Thyroid Nodules - Treatments

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What is the treatment for thyroid nodules?

Follicular adenomas are difficult to distinguish from follicular cancers. Follicular nodules, other nodules highly suspicious for cancerous and definite cancer should be treated by surgery. Most thyroid cancers are curable and rarely cause life-threatening problems. Any nodule not removed needs to be watched closely by follow-up with the physician every 6 to 12 months. This follow-up may involve a physical examination, ultrasound examination, or both. Occasionally, a physician may attempt to shrink the nodule by using suppressive doses of thyroid hormone. Some physicians believe that if a nodule shrinks on suppressive therapy, it is more likely to be benign. If the nodule continues to grow regardless of suppressive therapy, surgery should be considered strongly. The value of suppressive therapy, however, is controversial.

If a nodule causes hyperthyroidism, it is usually noncancerous. Treatment is aimed at preventing the signs, symptoms, and complications of hyperthyroidism, such as heart failure, osteoporosis,, and rapid heart rate. Treatments include destroying the gland using radioactive iodine (131-iodine), blocking production of thyroid hormone with medications, or conservatively following the patient with mild hyperthyroidism. "Subclinical hyperthyroidism" refers to an adult patient with a hyperfunctioning nodule, but TSH is minimally suppressed and the blood levels of thyroid hormones are normal. Treatment is individualized based on age, presence of other medical conditions, and patient preference.

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See what others are saying

Comment from: Blue, 55-64 Female (Patient) Published: December 30

I just had the right half of my thyroid and isthmus removed a week ago. All in all, the surgery was not bad. I had a large nodule on the right and 3 small ones on the left. I had the choice of having half or whole of the thyroid removed. I agonized over this decision; asking other medical people, researching medical information. There was no clear decision one way or the other. I wanted to hopefully avoid having to take medication. Anyway, I chose to have half removed. The pathology results are benign; so no more surgery. The biggest surprise for me was that the nodule growth was so gradual, I did not realize that my breathing, sleeping, snoring were influenced. I am amazed that I no longer snore; I can breathe in more air without perceived restriction on the right side. My wheezing has all but disappeared. This whole issue was not really addressed with me with the nodule issue. I still have the feeling of something "heavy" on my left thyroid side. I thought that my breathing and wheezing were just allergy problems. Before surgery, I could not lay on my back flat without feeling I was being smothered in my neck. Now that I have had this realization, I wanted to make sure other thyroid patients are aware.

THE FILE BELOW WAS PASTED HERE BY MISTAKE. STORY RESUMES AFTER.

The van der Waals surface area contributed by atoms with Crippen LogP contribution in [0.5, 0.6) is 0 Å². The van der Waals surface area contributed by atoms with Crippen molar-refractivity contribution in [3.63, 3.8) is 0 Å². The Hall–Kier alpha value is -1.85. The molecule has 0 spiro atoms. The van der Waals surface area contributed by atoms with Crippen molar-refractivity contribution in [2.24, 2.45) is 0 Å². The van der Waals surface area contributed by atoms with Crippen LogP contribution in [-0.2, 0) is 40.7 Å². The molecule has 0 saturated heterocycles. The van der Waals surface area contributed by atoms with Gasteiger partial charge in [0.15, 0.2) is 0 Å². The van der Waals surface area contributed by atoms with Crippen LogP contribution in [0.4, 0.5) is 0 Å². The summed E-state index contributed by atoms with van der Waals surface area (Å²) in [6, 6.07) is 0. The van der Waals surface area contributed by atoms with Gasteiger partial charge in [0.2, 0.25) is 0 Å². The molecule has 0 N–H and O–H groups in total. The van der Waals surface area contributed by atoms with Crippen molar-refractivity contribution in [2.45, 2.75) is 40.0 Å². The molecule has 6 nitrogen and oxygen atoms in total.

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Comment from: melwrona, 35-44 Female (Patient) Published: May 28

I went in for a routine sinus check because I was snoring and they found some thyroid nodules. I had a needle biopsy done and they said I had some cancer cells. I had surgery for right side thyroid and a week later another surgery for the rest of the thyroid because they said they found cancer cells, and then 3 months later another surgery because they said they did not get it all out (go figure). Well, I was told I needed a 4th surgery because they still did not get it all out because my levels were still a little high for radioactive iodine treatment. I at that point said, you are crazy. I went to a cancer center and unbelievably I never had thyroid cancer. Pathology was wrong all 3 surgery times. I am furious. I now take calcium supplements because they damaged my parathyroid, and levothyroxine. Please if anyone is told they have thyroid cancer and needs surgery, please get a second and third opinion. If I would have had the 4th surgery they would have damaged my vocal cords permanently. As for the medicines it is awful. I have wheezing, snoring still, tiredness, foggy head, restlessness, low calcium numbness, and you name it, I got it. Good luck to you guys.

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